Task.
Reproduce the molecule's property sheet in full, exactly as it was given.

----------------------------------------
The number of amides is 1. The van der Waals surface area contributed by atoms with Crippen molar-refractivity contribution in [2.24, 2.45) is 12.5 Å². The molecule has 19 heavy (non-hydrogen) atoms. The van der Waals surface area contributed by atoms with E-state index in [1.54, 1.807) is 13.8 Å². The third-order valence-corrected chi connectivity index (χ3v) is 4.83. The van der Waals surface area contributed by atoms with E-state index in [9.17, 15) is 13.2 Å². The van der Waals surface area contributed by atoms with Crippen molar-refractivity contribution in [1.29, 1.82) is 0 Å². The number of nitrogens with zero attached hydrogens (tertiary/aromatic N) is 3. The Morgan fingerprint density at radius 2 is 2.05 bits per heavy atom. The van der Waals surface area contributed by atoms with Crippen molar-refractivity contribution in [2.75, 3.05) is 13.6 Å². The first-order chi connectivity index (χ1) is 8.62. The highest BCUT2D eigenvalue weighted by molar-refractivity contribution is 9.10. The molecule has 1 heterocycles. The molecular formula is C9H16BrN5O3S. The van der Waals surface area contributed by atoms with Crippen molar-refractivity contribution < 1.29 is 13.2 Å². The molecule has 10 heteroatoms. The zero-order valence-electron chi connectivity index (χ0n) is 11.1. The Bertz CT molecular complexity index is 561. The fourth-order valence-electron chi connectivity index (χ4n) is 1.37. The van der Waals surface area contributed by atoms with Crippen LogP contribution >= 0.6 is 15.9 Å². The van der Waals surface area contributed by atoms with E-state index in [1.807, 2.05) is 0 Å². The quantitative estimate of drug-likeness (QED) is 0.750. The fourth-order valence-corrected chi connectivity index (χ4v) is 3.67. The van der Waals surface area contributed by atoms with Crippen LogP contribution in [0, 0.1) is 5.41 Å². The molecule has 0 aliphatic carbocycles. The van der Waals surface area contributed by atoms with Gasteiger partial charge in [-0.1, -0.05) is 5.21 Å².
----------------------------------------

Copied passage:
The number of amides is 1. The van der Waals surface area contributed by atoms with Crippen molar-refractivity contribution in [2.24, 2.45) is 12.5 Å². The molecule has 19 heavy (non-hydrogen) atoms. The van der Waals surface area contributed by atoms with E-state index in [1.54, 1.807) is 13.8 Å². The third-order valence-corrected chi connectivity index (χ3v) is 4.83. The van der Waals surface area contributed by atoms with E-state index in [9.17, 15) is 13.2 Å². The van der Waals surface area contributed by atoms with Crippen molar-refractivity contribution in [1.29, 1.82) is 0 Å². The number of nitrogens with zero attached hydrogens (tertiary/aromatic N) is 3. The Morgan fingerprint density at radius 2 is 2.05 bits per heavy atom. The van der Waals surface area contributed by atoms with Crippen molar-refractivity contribution in [2.75, 3.05) is 13.6 Å². The first-order chi connectivity index (χ1) is 8.62. The highest BCUT2D eigenvalue weighted by molar-refractivity contribution is 9.10. The molecule has 1 heterocycles. The molecular formula is C9H16BrN5O3S. The van der Waals surface area contributed by atoms with Crippen molar-refractivity contribution < 1.29 is 13.2 Å². The molecule has 10 heteroatoms. The zero-order valence-electron chi connectivity index (χ0n) is 11.1. The Bertz CT molecular complexity index is 561. The fourth-order valence-electron chi connectivity index (χ4n) is 1.37. The van der Waals surface area contributed by atoms with Crippen LogP contribution >= 0.6 is 15.9 Å². The van der Waals surface area contributed by atoms with E-state index in [1.807, 2.05) is 0 Å². The quantitative estimate of drug-likeness (QED) is 0.750. The fourth-order valence-corrected chi connectivity index (χ4v) is 3.67. The van der Waals surface area contributed by atoms with Crippen LogP contribution in [0, 0.1) is 5.41 Å². The molecule has 0 aliphatic carbocycles. The van der Waals surface area contributed by atoms with Gasteiger partial charge in [-0.1, -0.05) is 5.21 Å².